"I reached out because I wanted to know if he was okay, if his soul had found rest or peace, and if he had any last words for us. I wanted him to know that the kids and I loved and missed him. During the reading, he said he was at peace and that he loved us. I knew it was him because, through the medium, he referred to me by a pet name. He was the only person who called me that. My husband said he was sorry for leaving us."

She said they did not take any of his belongings for the medium to tap into that energy.

"We just told the medium his name and how he died. She focused her energy on connecting with him. It was emotional but it gave us some closure. Now families can view the bodies of their loved ones. Sadly, we were not so fortunate.”

Karishma Moodley, a psychic medium, said there was an increase in requests for crossing-overs.

"The initial requests were to connect with loved ones for comfort and guidance. But as the infection and death rate rose and more families were affected during the second wave, I received more requests from those whose loved ones have died abruptly.

"These families longed for peace and liberation for their relatives. They needed a sense of closure and comfort. They wanted to know if their loved ones were angry or upset with them.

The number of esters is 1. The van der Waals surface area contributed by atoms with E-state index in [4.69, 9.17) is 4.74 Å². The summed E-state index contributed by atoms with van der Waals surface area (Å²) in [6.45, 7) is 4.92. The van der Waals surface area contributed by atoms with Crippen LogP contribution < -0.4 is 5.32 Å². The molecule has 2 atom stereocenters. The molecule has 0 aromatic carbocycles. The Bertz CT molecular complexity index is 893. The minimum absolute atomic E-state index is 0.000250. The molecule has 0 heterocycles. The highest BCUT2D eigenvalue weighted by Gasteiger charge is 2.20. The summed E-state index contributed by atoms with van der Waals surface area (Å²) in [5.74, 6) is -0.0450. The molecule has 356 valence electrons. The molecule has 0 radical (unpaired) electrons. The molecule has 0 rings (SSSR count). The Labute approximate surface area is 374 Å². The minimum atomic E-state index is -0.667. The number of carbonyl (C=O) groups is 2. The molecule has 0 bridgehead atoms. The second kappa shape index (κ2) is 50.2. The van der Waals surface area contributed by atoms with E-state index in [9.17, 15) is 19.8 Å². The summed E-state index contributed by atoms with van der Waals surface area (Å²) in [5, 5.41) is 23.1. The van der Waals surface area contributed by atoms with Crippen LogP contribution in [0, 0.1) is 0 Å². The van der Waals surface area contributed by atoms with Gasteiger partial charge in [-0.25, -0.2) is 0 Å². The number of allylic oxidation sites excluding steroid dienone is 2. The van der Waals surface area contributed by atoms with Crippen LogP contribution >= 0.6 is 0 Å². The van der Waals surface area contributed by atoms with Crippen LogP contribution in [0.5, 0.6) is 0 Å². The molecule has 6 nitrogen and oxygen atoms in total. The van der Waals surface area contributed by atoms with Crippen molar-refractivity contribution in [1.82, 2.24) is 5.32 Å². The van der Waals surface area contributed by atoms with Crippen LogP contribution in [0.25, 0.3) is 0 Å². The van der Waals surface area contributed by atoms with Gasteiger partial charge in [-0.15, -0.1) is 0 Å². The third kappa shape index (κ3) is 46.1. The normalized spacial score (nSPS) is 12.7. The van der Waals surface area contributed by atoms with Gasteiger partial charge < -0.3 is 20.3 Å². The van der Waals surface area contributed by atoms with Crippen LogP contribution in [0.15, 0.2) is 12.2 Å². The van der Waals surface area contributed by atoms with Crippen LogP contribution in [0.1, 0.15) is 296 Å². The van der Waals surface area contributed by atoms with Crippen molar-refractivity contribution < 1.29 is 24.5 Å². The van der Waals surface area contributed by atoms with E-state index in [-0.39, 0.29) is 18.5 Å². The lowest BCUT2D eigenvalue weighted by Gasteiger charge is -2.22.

“Also, many families are rooted in tradition and custom. Until recently, they were not permitted to see or conduct all the religious practices for those who died from the virus and this impacted the way these families mourned. Some of them struggled with depression and guilt."

Shirley Bramwell, a psychic, said families were desperate to find out if their spouses, children, parents and relatives were okay and whether they had suffered in their last moments.

"These families are also traumatised that their loved ones were taken to hospitals and they had to return home without them. What was even more painful and disheartening was that families were not able to have the bodies brought into their homes so they would have a private moment to mourn.